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Samuel Alito is the latest Supreme Court justice to face ethics questions


Democrats in the Senate say they'll take action to tighten ethics rules for U.S. Supreme Court justices. This comes amid new questions about the conduct of Justice Samuel Alito. Unlike his colleague Clarence Thomas, Alito is fighting back. NPR legal affairs correspondent Nina Totenberg reports.

NINA TOTENBERG, BYLINE: First word of the story broke Tuesday night, when Alito launched a preventive attack against ProPublica, an investigative nonprofit, that, hours later, would publish allegations of misconduct against the justice. According to the ProPublica report, in 2008, Alito went on a high-end, all-expense-paid fishing trip to Alaska with hedge fund billionaire Paul Singer, a big Republican donor who has repeatedly had cases before the Supreme Court. The justice traveled to the remote Alaska site on Singer's private jet, along with Leonard Leo, a longtime leader of the conservative Federalist Society, who helped organize the trip. And the lodge where they all stayed was owned by another Republican donor who footed the bill for Alito's lodging.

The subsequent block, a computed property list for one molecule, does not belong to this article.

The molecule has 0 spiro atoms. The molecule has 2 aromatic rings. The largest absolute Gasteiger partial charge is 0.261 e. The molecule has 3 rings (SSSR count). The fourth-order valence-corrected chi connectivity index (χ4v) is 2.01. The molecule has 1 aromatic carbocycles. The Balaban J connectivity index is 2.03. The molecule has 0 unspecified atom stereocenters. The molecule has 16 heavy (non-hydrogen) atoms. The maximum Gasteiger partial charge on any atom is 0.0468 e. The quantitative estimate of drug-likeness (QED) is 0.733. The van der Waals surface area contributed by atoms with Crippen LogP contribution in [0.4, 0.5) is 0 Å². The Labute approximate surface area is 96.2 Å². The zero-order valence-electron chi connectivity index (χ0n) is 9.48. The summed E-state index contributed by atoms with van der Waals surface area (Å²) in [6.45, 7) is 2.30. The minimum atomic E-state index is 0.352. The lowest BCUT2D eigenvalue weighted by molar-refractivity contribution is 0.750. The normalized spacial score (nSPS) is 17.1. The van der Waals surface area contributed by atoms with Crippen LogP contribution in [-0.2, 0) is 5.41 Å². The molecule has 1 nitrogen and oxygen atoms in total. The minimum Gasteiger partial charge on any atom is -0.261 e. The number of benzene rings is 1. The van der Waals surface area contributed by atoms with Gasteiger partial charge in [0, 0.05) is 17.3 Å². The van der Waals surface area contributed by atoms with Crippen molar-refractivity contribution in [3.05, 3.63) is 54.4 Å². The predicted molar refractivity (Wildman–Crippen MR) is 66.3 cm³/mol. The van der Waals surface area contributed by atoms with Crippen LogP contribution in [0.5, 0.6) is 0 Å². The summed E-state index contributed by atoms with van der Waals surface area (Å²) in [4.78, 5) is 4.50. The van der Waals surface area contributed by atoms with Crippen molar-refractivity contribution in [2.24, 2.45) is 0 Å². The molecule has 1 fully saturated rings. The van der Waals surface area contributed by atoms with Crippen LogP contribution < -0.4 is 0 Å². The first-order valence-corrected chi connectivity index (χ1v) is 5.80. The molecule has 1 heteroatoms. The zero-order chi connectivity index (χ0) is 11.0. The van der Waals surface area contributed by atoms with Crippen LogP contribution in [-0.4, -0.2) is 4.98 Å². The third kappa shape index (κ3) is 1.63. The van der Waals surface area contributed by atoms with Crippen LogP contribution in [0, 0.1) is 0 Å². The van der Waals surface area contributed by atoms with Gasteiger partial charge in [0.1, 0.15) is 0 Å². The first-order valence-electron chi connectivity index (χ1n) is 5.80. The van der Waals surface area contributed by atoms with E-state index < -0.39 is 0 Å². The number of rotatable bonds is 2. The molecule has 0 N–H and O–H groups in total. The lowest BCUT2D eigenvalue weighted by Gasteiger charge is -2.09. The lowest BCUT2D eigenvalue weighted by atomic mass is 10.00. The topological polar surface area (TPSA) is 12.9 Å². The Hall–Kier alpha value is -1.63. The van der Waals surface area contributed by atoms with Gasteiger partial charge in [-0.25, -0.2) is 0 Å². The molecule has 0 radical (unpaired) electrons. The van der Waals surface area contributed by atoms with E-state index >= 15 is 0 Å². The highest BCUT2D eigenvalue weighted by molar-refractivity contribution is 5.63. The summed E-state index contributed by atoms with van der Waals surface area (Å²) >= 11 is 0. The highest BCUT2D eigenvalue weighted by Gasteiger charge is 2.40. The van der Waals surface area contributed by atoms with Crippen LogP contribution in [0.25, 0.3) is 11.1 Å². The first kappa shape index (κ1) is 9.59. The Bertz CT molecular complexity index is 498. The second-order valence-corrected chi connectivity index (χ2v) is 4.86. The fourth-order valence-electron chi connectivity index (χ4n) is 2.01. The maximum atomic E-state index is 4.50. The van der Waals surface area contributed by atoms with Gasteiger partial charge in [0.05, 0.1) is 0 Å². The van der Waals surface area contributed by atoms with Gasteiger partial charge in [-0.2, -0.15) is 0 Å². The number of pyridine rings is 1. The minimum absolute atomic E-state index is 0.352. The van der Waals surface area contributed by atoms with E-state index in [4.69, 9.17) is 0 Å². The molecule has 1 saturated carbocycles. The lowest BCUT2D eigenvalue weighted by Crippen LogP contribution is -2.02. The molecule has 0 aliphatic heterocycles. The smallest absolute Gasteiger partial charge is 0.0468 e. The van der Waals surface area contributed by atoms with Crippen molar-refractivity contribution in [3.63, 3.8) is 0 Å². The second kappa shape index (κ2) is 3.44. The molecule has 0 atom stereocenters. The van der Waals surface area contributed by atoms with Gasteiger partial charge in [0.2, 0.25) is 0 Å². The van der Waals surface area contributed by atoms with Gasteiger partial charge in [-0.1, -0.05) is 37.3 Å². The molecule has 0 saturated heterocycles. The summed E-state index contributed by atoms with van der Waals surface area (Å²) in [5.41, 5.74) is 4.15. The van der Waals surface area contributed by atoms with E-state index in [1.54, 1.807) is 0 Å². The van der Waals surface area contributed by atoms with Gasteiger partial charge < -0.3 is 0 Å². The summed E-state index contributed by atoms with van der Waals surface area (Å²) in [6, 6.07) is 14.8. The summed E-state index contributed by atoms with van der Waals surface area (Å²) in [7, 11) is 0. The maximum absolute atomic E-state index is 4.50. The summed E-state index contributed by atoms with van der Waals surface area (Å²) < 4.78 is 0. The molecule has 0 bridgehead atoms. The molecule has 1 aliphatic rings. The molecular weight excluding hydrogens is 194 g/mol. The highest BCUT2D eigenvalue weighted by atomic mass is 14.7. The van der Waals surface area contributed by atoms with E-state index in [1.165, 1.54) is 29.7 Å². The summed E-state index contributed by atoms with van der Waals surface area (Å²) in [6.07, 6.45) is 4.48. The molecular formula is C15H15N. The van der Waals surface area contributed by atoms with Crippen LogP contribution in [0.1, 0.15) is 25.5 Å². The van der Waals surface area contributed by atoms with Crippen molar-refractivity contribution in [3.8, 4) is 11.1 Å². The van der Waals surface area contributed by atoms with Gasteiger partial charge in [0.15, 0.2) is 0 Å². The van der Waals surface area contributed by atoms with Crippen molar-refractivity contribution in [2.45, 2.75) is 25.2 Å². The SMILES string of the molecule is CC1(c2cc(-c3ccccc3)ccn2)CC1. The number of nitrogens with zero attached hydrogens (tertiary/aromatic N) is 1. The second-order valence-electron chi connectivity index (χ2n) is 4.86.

The ethics issues raised in the ProPublica piece are twofold - first, that Alito did not disclose the private jet trip paid for by Singer, and, second, that Singer's hedge fund had appealed to the Supreme Court 10 times, raising questions about whether Alito should have recused himself from participating in those cases. Alito, in his prebuttal on The Wall Street Journal's conservative editorial page, said that no reasonable person viewing all the relevant facts would have thought that he had any conflict of interest. Alito said he only knew Singer casually, and that Singer's name appeared nowhere in court papers. ProPublica, however, noted that Singer is the founder, president and co-CEO of the hedge fund in these cases, and that Singer's name was repeatedly linked to the hedge fund and stories about the litigation. Alito never directly addressed his failure to report the free private jet trip on his financial disclosure form.

University of Virginia legal ethics professor Amanda Frost says the law is unambiguous. He was supposed to declare the trip, and he didn't.

AMANDA FROST: The statute itself is clear, and the justices can be very harsh on litigants who fail to follow statutory language. So I think they should hold themselves to that same standard.

TOTENBERG: Nina Totenberg, NPR News, Washington.

(SOUNDBITE OF MUSIC) Transcript provided by NPR, Copyright NPR.

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Nina Totenberg is NPR's award-winning legal affairs correspondent. Her reports air regularly on NPR's critically acclaimed newsmagazines All Things Considered, Morning Edition, and Weekend Edition.